Silicon Sky: How One Small Start-Up Went over the Top to Beat the Big Boys into Satellite Heaven

By Gary Dorsey | Go to book overview

CHAPTER SEVENTEEN
December 1994 — March 1995
Imperfect Object, Imperfect World

Dave Steffy thought it was a miracle they came as far as they had. From September to October of '94, with a new financial incentive plan kicking in, the team went three full weeks without missing a single deadline— probably some kind of record for the satellite-builders. They put three satellites into environmental tests, running them back and forth to Germantown to stuff them into big thermal and vacuum chambers they called "Bowser" and "the Hot Dog," knocking off tests, redlining problems on their test documents, fixing bugs.

Why wasn't Steffy happy?

One day after a fractious management meeting, he dragged into work with a forlorn look. No tie. Tennis shoes. A gloomy expression burdened his face.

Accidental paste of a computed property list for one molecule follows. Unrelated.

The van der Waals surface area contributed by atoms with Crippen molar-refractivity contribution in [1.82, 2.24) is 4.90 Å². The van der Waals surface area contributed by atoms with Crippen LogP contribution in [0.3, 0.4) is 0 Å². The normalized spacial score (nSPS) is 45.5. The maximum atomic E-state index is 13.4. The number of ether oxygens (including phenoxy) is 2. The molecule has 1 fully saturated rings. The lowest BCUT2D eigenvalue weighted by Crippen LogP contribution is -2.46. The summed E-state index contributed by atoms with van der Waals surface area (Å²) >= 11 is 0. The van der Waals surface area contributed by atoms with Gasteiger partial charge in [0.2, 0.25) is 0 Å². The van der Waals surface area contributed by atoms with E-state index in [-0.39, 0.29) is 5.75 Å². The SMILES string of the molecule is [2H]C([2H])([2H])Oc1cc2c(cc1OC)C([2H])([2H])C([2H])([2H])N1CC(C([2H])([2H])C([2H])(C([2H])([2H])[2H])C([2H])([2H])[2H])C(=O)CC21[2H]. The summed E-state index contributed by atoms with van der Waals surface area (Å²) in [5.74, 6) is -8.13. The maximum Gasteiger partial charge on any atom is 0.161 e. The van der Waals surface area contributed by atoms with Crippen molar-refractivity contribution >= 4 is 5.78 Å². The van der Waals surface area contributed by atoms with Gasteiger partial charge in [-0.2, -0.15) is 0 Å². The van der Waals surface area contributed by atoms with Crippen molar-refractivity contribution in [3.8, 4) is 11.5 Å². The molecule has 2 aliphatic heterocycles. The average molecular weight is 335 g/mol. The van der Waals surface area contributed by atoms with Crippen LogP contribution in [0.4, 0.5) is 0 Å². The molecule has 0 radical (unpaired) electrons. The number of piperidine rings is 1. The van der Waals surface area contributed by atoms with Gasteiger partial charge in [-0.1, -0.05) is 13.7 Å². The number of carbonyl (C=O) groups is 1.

The engineers had seen the same look a few days before, when Steffy wandered into the high bay to watch Tony's antenna-deployment tests. Denton had planned that morning to lecture Steffy about pressing the Boulder crew to test the receiver more thoroughly, but then he just didn't have the heart. Steffy was rubbing his eyes the whole time, and he just stood in the background watching the work. He looked so pained, the only response Denton could call up was sympathy.

Everybody saw it. Even the technicians commented.

Sometime that fall the program manager began to withdraw from the project—psychologically, even physically, it seemed—and turned over the day-to-day operations to his assistant, John Stolte, who called on Kim Kubota

-260-

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